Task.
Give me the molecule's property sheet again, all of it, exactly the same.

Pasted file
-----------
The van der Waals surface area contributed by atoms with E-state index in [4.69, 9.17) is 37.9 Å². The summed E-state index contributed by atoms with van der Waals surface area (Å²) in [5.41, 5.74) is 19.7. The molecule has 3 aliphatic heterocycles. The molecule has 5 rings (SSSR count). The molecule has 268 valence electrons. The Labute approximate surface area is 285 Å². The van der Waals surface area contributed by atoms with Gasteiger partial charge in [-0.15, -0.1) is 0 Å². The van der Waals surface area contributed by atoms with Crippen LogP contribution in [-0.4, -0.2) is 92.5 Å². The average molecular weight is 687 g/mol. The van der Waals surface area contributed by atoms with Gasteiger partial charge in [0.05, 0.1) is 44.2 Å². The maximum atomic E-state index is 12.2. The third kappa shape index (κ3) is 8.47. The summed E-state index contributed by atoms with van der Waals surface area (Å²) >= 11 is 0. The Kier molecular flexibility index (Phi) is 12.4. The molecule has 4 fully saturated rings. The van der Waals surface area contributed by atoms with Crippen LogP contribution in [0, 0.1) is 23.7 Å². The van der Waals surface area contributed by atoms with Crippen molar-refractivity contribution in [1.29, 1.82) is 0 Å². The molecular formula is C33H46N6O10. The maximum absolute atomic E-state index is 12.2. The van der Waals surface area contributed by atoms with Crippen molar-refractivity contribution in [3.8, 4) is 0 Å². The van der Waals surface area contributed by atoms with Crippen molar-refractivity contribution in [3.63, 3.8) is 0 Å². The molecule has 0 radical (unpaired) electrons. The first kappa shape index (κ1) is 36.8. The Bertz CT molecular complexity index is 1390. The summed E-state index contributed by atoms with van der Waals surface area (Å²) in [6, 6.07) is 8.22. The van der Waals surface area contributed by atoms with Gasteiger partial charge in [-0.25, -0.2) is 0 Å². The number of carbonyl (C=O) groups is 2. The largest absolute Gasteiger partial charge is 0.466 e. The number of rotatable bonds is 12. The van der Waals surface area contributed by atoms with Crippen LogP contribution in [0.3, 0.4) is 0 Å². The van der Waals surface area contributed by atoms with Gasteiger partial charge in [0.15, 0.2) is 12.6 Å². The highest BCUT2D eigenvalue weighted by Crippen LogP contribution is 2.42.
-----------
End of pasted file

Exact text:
The van der Waals surface area contributed by atoms with E-state index in [4.69, 9.17) is 37.9 Å². The summed E-state index contributed by atoms with van der Waals surface area (Å²) in [5.41, 5.74) is 19.7. The molecule has 3 aliphatic heterocycles. The molecule has 5 rings (SSSR count). The molecule has 268 valence electrons. The Labute approximate surface area is 285 Å². The van der Waals surface area contributed by atoms with Gasteiger partial charge in [-0.15, -0.1) is 0 Å². The van der Waals surface area contributed by atoms with Crippen LogP contribution in [-0.4, -0.2) is 92.5 Å². The average molecular weight is 687 g/mol. The van der Waals surface area contributed by atoms with Gasteiger partial charge in [0.05, 0.1) is 44.2 Å². The maximum atomic E-state index is 12.2. The third kappa shape index (κ3) is 8.47. The summed E-state index contributed by atoms with van der Waals surface area (Å²) >= 11 is 0. The Kier molecular flexibility index (Phi) is 12.4. The molecule has 4 fully saturated rings. The van der Waals surface area contributed by atoms with Crippen LogP contribution in [0, 0.1) is 23.7 Å². The van der Waals surface area contributed by atoms with Crippen molar-refractivity contribution in [1.29, 1.82) is 0 Å². The molecular formula is C33H46N6O10. The maximum absolute atomic E-state index is 12.2. The van der Waals surface area contributed by atoms with Crippen molar-refractivity contribution in [3.8, 4) is 0 Å². The van der Waals surface area contributed by atoms with Crippen molar-refractivity contribution in [3.63, 3.8) is 0 Å². The molecule has 0 radical (unpaired) electrons. The first kappa shape index (κ1) is 36.8. The Bertz CT molecular complexity index is 1390. The summed E-state index contributed by atoms with van der Waals surface area (Å²) in [6, 6.07) is 8.22. The van der Waals surface area contributed by atoms with Gasteiger partial charge in [-0.25, -0.2) is 0 Å². The number of carbonyl (C=O) groups is 2. The largest absolute Gasteiger partial charge is 0.466 e. The number of rotatable bonds is 12. The van der Waals surface area contributed by atoms with Crippen LogP contribution in [0.3, 0.4) is 0 Å². The van der Waals surface area contributed by atoms with Gasteiger partial charge in [0.15, 0.2) is 12.6 Å². The highest BCUT2D eigenvalue weighted by Crippen LogP contribution is 2.42.